The second Justice League: Doom Q&A session of the week (read our report from Monday in New York City) at the Paley Center for Media in Los Angeles on Thursday featured vocal and behind-the-scenes talent, plus talk of the feature's screenwriter, the late Dwayne McDuffie.
McDuffie, who passed away a year ago this month, was praised by prolific voice director Andrea Romano for his skill at translating interior monologues and narration in comic books into effective on-screen dialogue.
"Dwayne had that remarkable ability of taking source material and making it actable," Romano said during the post-screening panel discussion.
Later, Romano further discussed adapting graphic novels to animation, saying "why bother" producing a literal scene-for-scene recreation, as the Warner team would rather make a story their own.
To that effect, a notable audience member — Nightwing writer Kyle Higgins — asked Romano what goes into the thought process of selecting different voice actors for the same role in different features; i.e., what makes long-time Superman Tim Daly right for Justice League: Doom, but James Denton the choice for All-Star Superman.
Romano answered that it depends on the project, and often Warner Animation will want a distinct look for a character and a different voice to go along with it, and stated that she would have cast Daly in the Justice League animated series had the actor not relocated to Rhode Island at the time.
Daly, who first voiced Superman in the character's solo animated series that ran from 1996 to 2000, said that when he originally played the role, he "didn't really realize how important Superman was to humanity," calling the superhero icon "bigger than comics."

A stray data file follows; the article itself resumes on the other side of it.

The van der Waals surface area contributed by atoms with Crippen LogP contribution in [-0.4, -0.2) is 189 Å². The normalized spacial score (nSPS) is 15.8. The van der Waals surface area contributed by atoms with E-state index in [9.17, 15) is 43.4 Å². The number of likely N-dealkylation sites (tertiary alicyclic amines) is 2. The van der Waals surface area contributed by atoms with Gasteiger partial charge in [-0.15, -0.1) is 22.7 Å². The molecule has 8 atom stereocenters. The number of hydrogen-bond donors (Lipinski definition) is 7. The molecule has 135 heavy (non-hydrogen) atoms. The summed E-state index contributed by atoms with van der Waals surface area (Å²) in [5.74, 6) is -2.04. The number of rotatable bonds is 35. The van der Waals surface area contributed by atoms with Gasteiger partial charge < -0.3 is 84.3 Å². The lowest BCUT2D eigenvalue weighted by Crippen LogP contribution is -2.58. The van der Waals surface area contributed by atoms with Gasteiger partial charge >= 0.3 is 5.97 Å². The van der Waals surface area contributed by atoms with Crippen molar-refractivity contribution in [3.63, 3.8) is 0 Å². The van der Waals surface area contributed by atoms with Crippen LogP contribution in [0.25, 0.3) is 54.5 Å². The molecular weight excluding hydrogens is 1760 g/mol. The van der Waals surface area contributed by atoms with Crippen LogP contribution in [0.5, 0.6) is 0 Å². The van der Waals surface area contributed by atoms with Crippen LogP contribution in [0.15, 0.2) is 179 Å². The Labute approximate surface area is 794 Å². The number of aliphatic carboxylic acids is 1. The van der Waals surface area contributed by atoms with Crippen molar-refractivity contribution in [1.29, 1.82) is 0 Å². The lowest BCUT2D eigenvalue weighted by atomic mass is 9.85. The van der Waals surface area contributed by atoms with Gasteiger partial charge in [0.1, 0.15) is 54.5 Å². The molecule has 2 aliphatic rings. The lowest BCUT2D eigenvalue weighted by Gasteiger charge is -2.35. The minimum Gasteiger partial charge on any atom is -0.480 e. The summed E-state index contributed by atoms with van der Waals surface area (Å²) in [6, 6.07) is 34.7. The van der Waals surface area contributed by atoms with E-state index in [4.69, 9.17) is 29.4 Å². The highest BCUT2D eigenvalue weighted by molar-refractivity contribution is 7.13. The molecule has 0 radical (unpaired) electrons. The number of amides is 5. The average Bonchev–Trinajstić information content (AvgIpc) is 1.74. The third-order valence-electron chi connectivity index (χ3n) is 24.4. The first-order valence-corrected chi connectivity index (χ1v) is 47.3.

"Superman is such a straight arrow," Daly told panel moderator Geoff Boucher of the Los Angeles Times' "Hero Complex" blog. It's an aspect of the character Daly originally struggled with, but now embraces. "He is just good, and that's OK."
Phil Morris spoke of the differences between the Vandal Savage he plays in Justice League: Doom and the one he portrayed in the Justice League animated series, saying that the one in the new feature is a less nuanced, more focused take on the ageless villain.
"I don't find it any easier or harder than playing the hero," said Morris, who played the live-action Martian Manhunter in Smallville, of voicing the villain of the piece. "It's not easy to play the straight arrow," he said, echoing Daly's earlier words.
Justice League: Doom, out on DVD and Blu-ray on Feb. 28 and based on the Mark Waid-written JLA story "Tower of Babel," also features the return of Susan Eisenberg as Wonder Woman. Eisenberg told the Paley crowd that voice acting is more active of a job that one might suspect.
"You're actually moving, you're standing up, and you're physically acting it out," Eisenberg said.
Olivia d'Abo — you might know her as Kevin's sister on The Wonder Years — is also back in a familiar role in Justice League: Doom, playing Star Sapphire. d'Abo said she didn't realize that Carol Ferris (whom she voiced in 2009's Green Lantern: First Flight) was a Star Sapphire until reading the Doom script.
"It's always nice when you discover something in a character," d'Abo said.
The biggest reaction of the audience-fueled portion of the Q&A came when a fan asked the panel how it felt to make a better Green Lantern movie than the live-action one released last summer.
"They give us a really low bar to jump over," said Justice League: Doom director Lauren Montgomery.
The panel ended with Romano teasing the upcoming DC Animated adaptation of the seminal Batman story The Dark Knight Returns, and while she's not yet able to reveal who's voicing the aged version of the Caped Crusader in the production, her excitement was clear.